The credits start to roll, the lights come up, and as the crowd stands from their seats, they hear a song. It’s hard enough to keep an audience occupied for two hours. Now try holding their attention for just another two minutes before they’re out the door.
“I was hoping I had a song I could sing for as long as people wanted to hear it,” said Elvis Costello, an artist and rocker who knows a thing or two about music made to grab you. “If a song can last just until people can get to the lobby, you’re doing all right.”
On Monday night at the AMC Century City 15, TheWrap and Dolby hosted Costello and nine other Oscar contenders for this year’s Best Original Song race in a panel discussion about the songwriting craft. They explained their goal as musicians is to write music that can linger and last well beyond the end of the film.
Whether it’s Common and Diane Warren writing a call to action at the end of “Marshall,” OneRepublic’s Ryan Tedder and T Bone Burnett writing a love letter from Mother Earth at the end of “An Inconvenient Sequel: Truth to Power,” or Kenneth Branagh and composer Patrick Doyle writing a forlorn, emotional capper for “Murder on the Orient Express,” they want their songs to make an impression.
“You want this to go further than just the film,” R&B singer Raphael Saadiq told TheWrap’s Steve Pond about “Jump,” a song he wrote with Taura Stinson for the documentary “Step.” “I just wanted to make sure that we put together something that speaks for them beyond the scope of the film,” Stinson added.
“I want the words to be something people can live with and walk with and can eventually, God willing, change their lives,” Common said about his song with Warren, “Stand Up for Something.”
Their closing track to the movie about Thurgood Marshall is a stately, yet bluesy and bass-driven march about finding meaning in life by taking action. “It all means nothing if you can’t stand up for something,” Warren’s lyrics read.
Warren said she was inspired by the early ’60s work of Sam Cooke, Aretha Franklin and Marvin Gaye. “Those times were so hard, but those songs were so hopeful. They inspired you to want to change the world,” she said
If Warren is nominated for “Stand Up for Something,” it’ll be her ninth Oscar nomination, a number she’s earned by collaborating with everyone from Lady Gaga to Aerosmith to Rita Ora. Her new collaborator, Common, earned his first Oscar with John Legend for the song “Glory” from “Selma.”
“Do I want to be a downer and stay in that dark place that we were all in for a while, or do I want to put hope out there and really inspire people?” Common asked, reiterating Warren’s message of hope in troubled times. “Don’t just sit down, stand up and do something.”
Tedder and Burnett could relate to the songwriting challenge of creating a song for the times. Their track “Truth to Power,” a wistful piano ballad that scores the end of the Al Gore climate-change doc “An Inconvenient Sequel.”
Burnett and Tedder referred to their song as a letter from a lover scorned, but instead of a person, it’s the Earth breaking up with humanity. Unlike his work for his band OneRepublic, Tedder said that the film itself was his muse, and the challenge was to tap into what the story is telling you.
“I have to believe it coming from me. I can’t play a character in a movie. Ultimately it has to be authentic to your own voice,” Tedder said, adding that he was moved after speaking with Gore and learning more about climate change. “I have to connect with the content, I have to believe in the film, I have to care.”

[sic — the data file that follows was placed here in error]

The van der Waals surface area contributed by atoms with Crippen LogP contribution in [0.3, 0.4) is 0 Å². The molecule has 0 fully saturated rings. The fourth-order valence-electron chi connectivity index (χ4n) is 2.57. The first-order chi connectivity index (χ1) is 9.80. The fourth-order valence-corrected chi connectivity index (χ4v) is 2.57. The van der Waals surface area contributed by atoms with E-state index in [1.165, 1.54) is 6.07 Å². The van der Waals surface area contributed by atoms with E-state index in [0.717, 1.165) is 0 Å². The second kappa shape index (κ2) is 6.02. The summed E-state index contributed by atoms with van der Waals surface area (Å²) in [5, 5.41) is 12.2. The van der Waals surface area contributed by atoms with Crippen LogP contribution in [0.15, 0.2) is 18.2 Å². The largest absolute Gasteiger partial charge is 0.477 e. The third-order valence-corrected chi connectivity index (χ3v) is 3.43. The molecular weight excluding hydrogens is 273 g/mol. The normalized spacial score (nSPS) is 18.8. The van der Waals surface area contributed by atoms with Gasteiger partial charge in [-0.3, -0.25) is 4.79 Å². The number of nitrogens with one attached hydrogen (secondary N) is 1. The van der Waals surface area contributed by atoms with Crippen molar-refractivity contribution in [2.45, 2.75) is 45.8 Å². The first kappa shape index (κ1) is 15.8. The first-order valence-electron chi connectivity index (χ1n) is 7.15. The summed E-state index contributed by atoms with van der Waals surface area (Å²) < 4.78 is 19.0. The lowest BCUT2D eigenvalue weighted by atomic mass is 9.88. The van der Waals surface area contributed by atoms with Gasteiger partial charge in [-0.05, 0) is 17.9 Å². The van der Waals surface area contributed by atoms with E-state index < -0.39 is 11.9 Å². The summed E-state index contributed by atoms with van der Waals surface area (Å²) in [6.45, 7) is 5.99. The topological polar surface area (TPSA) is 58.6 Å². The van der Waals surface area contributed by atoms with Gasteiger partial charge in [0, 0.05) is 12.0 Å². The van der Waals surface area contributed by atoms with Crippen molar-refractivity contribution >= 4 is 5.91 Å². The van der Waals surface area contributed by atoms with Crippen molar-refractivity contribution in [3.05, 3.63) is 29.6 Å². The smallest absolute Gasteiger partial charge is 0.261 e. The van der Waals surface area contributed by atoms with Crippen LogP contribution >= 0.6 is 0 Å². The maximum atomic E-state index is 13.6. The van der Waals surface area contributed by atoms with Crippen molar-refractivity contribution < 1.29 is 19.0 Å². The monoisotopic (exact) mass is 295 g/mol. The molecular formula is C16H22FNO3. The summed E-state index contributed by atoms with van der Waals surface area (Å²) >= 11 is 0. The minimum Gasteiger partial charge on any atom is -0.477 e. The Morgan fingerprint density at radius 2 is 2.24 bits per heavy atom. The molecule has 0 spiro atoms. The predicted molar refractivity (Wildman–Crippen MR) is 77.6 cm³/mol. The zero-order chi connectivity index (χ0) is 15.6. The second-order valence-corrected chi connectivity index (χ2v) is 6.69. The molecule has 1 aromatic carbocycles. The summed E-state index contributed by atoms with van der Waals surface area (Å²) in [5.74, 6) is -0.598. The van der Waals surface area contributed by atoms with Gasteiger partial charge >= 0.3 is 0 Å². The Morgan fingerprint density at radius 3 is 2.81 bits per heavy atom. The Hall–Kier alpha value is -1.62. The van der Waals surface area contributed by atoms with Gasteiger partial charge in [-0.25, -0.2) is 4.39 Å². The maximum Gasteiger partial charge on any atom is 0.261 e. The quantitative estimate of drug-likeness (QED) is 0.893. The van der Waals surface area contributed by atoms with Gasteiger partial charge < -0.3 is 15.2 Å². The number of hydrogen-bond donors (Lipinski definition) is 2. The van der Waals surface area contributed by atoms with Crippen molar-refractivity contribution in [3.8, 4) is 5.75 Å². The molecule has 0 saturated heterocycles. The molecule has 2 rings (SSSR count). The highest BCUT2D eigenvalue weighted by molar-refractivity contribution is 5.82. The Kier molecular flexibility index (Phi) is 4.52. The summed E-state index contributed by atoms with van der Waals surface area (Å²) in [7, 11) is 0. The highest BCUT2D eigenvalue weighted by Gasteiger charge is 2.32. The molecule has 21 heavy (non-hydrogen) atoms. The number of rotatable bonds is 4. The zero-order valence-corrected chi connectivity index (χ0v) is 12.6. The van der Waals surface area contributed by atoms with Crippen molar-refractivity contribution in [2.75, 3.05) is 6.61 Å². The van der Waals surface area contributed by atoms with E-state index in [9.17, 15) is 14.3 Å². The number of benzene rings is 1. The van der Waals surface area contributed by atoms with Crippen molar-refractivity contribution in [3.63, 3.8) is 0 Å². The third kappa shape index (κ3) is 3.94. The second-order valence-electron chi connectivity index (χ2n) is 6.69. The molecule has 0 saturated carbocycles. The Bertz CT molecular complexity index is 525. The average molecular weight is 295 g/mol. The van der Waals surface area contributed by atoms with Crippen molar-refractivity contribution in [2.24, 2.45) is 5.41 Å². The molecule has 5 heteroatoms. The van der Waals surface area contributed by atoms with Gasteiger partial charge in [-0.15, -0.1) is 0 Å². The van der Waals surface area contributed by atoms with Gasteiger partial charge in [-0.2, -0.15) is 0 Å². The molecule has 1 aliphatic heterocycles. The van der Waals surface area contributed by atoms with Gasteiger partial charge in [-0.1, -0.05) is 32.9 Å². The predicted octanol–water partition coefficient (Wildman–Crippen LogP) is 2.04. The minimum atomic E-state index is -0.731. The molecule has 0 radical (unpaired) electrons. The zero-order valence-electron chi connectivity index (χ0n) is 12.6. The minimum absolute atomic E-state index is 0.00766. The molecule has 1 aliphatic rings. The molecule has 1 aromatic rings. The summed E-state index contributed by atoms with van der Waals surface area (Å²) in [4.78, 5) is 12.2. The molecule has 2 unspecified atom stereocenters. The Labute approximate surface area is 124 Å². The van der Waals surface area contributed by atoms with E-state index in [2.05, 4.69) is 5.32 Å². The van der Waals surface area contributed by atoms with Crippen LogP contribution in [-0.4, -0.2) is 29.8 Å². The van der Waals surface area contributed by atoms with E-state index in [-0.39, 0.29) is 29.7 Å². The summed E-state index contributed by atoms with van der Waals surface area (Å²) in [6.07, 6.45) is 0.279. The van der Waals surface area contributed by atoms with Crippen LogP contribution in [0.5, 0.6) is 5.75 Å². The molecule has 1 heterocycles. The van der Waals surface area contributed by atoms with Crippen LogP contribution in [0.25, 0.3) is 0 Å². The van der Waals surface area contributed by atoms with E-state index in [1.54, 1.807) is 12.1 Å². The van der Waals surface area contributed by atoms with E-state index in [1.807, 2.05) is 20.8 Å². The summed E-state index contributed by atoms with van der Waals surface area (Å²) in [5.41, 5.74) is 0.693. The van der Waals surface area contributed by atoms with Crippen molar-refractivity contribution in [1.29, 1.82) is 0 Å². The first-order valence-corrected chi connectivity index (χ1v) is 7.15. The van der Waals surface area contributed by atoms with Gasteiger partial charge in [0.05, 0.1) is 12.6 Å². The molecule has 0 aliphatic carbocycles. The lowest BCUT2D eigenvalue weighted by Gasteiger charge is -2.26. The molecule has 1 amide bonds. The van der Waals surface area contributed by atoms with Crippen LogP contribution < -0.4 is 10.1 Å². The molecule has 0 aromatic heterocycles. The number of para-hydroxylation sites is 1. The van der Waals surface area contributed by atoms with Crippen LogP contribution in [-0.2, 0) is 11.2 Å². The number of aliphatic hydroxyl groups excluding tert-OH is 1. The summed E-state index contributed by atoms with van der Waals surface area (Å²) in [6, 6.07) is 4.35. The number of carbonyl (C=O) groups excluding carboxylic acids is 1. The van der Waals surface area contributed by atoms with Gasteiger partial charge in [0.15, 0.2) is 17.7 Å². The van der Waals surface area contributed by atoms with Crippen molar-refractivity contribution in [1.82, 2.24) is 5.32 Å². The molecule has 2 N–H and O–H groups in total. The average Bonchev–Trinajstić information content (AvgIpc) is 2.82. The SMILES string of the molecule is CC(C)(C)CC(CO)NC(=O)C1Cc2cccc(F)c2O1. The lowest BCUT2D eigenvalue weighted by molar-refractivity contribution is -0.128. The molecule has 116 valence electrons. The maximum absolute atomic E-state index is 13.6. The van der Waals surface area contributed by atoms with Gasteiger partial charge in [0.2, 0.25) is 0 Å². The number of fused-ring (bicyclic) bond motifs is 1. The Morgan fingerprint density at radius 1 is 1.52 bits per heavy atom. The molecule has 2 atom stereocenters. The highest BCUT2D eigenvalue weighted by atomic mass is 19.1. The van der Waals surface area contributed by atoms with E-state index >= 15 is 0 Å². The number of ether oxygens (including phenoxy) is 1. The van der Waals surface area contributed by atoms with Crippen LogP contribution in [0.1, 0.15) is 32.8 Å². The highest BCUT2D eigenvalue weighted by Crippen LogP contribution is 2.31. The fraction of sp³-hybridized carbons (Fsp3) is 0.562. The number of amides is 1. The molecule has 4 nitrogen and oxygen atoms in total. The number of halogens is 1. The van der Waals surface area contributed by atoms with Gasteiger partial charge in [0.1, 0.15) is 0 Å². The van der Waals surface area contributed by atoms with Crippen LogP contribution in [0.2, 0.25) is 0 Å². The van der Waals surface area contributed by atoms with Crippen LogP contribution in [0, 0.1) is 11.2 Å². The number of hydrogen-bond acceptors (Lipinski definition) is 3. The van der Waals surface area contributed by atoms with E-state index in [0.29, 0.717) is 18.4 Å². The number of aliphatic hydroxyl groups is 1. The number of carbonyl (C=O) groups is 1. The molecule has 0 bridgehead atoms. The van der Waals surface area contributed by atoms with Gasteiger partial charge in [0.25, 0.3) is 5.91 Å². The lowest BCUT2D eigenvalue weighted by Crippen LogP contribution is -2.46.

That was a different challenge than what other songwriters faced.
Ryan Bingham, an Oscar winner for “Crazy Heart,” or “Murder on the Orient Express” director Kenneth Branagh, wrote his song for Christian Bale’s 19th-century soldier in “Hostiles” and said he imagined an Irish immigrant with just a small mandolin to his name strumming a forlorn folk song while camping out under the stars.
“What would this character play in 1890? Where’s he from? What’s his background, what’s his roots?” Bingham said. “It all had to start from there.”
Kenneth Branagh and Patrick Doyle similarly collaborated closely to find the right tone that could capture the loss felt by Michelle Pfeiffer’s character during the emotional capper of “Murder on the Orient Express.” Doyle described their song’s lilting piano counter-melody as “simple, but so powerful” atop Branagh’s “totally inspiring lyrics.”
“We felt like [the movie] needed emotional closure, a punctuation mark. It was the moment you could perhaps understand with music people in the story who were hurting and perhaps beginning to heal,” Branagh said, comparing his song “Never Forget” to the Irish ballad “Danny Boy.”
Costello said he had to grapple not just with the emotions of “Film Stars Don’t Die in Liverpool” but with his own legacy. At one point, the film uses Costello’s “Pump It Up” to set the scene.
“It was used as a historical marker, which is an unsettling moment for any songwriter, especially when it’s 40 years ago,” Costello joked.
His new song for the film, “You Shouldn’t Look at Me That Way,” has an elegant and classical charm with its jazzy, brushed percussion, a lush horn section, a simple piano melody and Costello’s warbling crooning. The filmmakers came to see one of his performances, and they knew he was the man for the job when they saw Costello use an image of the film’s subject, Gloria Graham, during the show.
“Your job is to echo the feeling of the film, it’s not to compete with it, not to argue with the director, writer or character, but to try and be in some sort of sympathy with the emotion of the film,” Costello said. “People are usually pretty quick to get out of the theater, so you’ve got to give them a few bars to get their attention.”
Watch the full video from the panel discussion via Facebook Live, or hear a re-broadcast on Sirius XM’s “Volume” hosted by Alan Light on Monday, December 18 at 7 p.m. ET.